I welcome you all to a brand new day in this brand new week. Last week, I asked about your food resolutions. Have you made them yet? Or are you still in the process of making them? Well, my resolution as your food columnist is to keep supplying you with ogbonge recipes, tips and other valuable information that will promote healthy consumption and good health.
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This resolution is what has prompted the canned versus jarred food discussion. Both canning and jarring are methods of food preservation. Today, these two similar methods of food preservation will be reviewed under four critical subheadings, the durability of food content once opened, reusability of the container, content visual assessment, and health.
A Brief History of Food Jarring and Canning
Before we go into this topic proper, we’ll tell you a very short story on how these two methods of food preservation came into existence. The story of the invention of canning and jarring as a safe method of food preservation cannot be told without the mention of Napoleon Bonaparte. He was a French Emperor and military leader who led so many successful campaigns during the French revolution and revolutionary wars.
He had a large army and he desired to see them eat healthy meals even while on military campaigns. Thus, in 1795, he offered a reward of twelve thousand francs to anyone who could invent a new method of food preservation for his travelling army. In 1809, Nicolas Appert won the reward; he introduced heat processing food in glass jars.
A year later, Peter Durand introduced the first true canning method when he introduced a method of sealing food in unbreakable tin cans. Since these notable inventions, the jarring and canning methods of food preservation has evolved to what it is today. Now, we would be comparing these two methods of preservation using the above-mentioned pedestal.
Content Visual Assessment
With jarred foods, you only need to look to know exactly what you are getting. That’s because they come in transparent containers which make it easy to see the content and the quantity. Things are however different with cans. You can’t tell if it’s underfilled, if it looks good or if it contains something that shouldn’t be there. Therefore, you have to rely on the label to inform you of its content.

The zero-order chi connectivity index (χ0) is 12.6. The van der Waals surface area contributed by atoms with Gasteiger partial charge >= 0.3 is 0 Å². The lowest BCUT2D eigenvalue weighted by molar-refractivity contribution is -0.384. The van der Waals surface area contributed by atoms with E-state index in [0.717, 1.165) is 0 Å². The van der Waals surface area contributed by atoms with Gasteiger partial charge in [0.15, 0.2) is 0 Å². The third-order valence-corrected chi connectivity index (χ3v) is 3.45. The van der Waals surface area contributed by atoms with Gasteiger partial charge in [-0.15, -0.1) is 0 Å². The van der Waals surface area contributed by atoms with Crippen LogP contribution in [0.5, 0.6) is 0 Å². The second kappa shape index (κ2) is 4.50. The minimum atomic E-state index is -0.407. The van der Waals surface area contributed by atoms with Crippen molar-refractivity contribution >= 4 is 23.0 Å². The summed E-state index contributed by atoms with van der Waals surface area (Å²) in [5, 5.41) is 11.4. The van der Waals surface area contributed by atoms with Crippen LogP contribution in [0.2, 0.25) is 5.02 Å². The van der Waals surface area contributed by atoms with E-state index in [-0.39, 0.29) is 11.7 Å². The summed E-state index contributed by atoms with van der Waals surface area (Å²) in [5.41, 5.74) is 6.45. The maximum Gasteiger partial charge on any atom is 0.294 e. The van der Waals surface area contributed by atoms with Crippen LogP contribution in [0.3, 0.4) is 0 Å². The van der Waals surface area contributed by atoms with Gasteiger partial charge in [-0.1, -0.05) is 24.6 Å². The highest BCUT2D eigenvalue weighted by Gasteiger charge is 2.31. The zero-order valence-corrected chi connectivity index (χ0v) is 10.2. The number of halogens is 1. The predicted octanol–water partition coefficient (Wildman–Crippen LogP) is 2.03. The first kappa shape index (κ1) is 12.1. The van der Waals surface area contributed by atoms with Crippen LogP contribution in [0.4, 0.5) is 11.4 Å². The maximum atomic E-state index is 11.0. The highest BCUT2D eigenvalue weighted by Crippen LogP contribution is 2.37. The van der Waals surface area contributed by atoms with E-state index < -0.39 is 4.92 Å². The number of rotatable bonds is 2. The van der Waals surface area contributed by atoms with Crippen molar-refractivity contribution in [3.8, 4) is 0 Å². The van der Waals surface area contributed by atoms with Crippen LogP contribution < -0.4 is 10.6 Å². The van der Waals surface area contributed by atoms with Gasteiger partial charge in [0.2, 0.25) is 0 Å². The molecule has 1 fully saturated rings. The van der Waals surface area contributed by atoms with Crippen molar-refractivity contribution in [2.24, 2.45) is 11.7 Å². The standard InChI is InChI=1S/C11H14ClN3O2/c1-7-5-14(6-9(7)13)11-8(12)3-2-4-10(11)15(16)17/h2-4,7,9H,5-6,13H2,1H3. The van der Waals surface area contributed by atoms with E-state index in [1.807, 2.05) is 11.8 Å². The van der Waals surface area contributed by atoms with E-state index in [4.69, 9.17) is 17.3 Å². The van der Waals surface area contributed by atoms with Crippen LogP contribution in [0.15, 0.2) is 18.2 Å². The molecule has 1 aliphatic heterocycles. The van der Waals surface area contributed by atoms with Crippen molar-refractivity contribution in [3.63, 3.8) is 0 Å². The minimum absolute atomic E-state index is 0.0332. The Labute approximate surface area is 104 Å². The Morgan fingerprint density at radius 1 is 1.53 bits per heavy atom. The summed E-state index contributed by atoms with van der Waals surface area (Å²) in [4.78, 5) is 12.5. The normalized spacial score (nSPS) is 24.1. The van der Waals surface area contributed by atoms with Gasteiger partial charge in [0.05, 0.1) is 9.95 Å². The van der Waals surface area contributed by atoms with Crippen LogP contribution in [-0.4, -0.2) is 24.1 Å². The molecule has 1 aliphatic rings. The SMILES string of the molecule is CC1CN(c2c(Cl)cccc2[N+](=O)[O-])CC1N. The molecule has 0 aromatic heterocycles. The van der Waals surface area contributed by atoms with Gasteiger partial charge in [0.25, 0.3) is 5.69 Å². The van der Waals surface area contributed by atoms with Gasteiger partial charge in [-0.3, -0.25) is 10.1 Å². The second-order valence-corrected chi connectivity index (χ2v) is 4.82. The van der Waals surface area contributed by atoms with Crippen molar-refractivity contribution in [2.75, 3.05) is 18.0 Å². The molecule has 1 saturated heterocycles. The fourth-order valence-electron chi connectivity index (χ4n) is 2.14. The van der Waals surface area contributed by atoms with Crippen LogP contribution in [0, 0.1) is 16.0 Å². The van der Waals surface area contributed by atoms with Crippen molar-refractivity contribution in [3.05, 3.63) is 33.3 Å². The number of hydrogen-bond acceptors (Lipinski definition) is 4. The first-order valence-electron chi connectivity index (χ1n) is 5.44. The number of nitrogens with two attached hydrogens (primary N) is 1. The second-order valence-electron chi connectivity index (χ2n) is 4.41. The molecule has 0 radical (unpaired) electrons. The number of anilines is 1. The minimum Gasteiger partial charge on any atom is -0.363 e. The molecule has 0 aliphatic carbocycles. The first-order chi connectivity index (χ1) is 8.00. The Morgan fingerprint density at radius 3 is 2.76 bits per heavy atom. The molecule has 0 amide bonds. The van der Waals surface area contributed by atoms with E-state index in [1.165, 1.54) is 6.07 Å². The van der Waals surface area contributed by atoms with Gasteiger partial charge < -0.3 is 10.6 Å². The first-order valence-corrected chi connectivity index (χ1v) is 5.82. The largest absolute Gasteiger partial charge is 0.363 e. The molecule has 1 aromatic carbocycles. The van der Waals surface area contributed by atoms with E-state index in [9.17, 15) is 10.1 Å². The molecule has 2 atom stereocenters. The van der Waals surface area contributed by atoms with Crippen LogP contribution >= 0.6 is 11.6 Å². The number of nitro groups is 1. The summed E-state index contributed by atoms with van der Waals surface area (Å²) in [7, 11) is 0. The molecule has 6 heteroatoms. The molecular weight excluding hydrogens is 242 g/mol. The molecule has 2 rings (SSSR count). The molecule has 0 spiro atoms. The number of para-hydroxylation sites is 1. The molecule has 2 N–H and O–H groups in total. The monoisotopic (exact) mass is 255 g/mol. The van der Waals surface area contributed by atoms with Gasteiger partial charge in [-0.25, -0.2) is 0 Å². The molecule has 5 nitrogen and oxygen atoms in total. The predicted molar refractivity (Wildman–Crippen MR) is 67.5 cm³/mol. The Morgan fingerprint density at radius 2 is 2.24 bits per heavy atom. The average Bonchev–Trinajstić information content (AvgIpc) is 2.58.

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The Durability of Food Content Once Opened
Usually, when canned food is opened, it has a short storage time; its content is emptied and the can is to be disposed within the shortest possible time. But this is not the case with jarred foods. Once jarred food is opened, there is no pressure to use the content at once. This is because jarred foods can be resealed and refrigerated, a fact that allows it to remain fresh for the next use.
Reusability of Container
Once the can is emptied of its content, the can is disposed of. But when jars are emptied, the jar doesn’t have to be tossed. It can be washed and repurposed. Take mayonnaise jars, for instance, people use it to store sugar, milk and to preserve ground fresh tomatoes.
Cans for food are typically made of aluminium. When they are prepared to be filled with food, the insides are coated with epoxy resin as a way to seal in the food. These resins contain a chemical compound known as BPA and it has the potential to seep into food which it is exposed to in cans.
In fact, research indicates that BPA consumption can result in health issues; for instance, it can have a negative effect on the brain, behaviour and prostate gland of foetuses, infants and children. It is also associated with increased blood pressure. Jars, on the other hand, do not leach poison into food products.
One can therefore conclude from this review that even though both methods of food storage are convenient and affordable, jarring is a better alternative to canning.
The Provident Prepper
Featured Image Source: CDC
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